Improving nutrition and building community through gardening
Describe the need affecting community
How will this Advance project help to address the need?
Through The Big Garden’s mission, which is to cultivate food security by developing community gardens, creating opportunities to serve, and providing education on issues related to hunger, we are doing many different things to address these needs. Not only are we providing the space and tools necessary for people to grow in a truly sustainable way, but we are providing the education necessary to make sure that each garden is self-sustaining. We insure that partners and program participants have the tools they need to not only grow their own food, but to prepare, cook, and preserve it as well. In the Omaha area, we have opportunities for youth beginning in early childhood in childcare centers and extending all the way through early adulthood for them to engage with and learn about growing, cooking, and preserving their own food. Participants also have the opportunity to learn valuable entrepreneurial skills and insights so that they can take their skills and turn them into an economic engine. Our goal is to provide opportunities near where participants live and work that can serve to address the needs listed above by providing a local source of healthy and fresh food, along with the necessary training to make sure that participants are health literate and can achieve better nutritional outcomes.
Describe the primary goal of the project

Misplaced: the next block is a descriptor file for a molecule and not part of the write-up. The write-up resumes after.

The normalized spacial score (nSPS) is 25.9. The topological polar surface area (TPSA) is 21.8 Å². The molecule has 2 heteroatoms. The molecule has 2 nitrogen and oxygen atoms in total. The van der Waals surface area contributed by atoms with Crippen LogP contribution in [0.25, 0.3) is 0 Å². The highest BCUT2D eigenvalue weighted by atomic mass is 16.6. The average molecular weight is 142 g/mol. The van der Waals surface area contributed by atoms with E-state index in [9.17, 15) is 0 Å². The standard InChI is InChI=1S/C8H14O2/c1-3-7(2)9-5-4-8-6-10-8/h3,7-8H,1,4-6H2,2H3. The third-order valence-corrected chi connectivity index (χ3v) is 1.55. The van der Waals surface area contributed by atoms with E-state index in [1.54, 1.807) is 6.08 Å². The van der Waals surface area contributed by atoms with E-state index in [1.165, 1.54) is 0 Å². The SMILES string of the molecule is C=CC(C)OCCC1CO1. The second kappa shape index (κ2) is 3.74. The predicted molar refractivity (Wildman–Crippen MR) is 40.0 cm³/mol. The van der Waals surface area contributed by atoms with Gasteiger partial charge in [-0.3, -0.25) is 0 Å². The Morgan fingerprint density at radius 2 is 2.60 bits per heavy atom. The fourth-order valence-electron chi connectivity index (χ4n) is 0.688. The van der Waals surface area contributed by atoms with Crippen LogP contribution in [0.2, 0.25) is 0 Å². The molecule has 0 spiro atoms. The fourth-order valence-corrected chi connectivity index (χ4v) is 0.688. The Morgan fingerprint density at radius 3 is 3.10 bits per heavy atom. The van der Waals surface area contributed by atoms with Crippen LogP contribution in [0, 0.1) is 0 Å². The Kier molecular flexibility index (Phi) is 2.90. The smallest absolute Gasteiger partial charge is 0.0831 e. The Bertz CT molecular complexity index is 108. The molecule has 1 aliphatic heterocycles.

The primary goal of this program is to improve food security through the development of community gardens, educational offerings, and opportunities to serve. The long term impact our project hopes to achieve is changing the way that the food system works in our service areas, by helping individuals to not only be knowledgeable food consumers, but also knowledgeable food producers.
Describe the change you would like to see in the community as a result of this Advance project
We are already seeing more access to fresh produce in food insecure neighborhoods of Omaha through the work we are doing, but there is much more to do to make healthy foods readily available to everyone. We know that children’s eating habits are often set by age 6. We provide fresh produce weekly at each of our summer programming sites in order to introduce children as young as age 2 to how delicious healthy produce can taste. We know that hunger is interrelated with poverty and racism. Through our VIM program we hope to develop a generation of United Methodists who understand how these issues are related and are well equipped to advocate for policies that will improve the lives of those in need.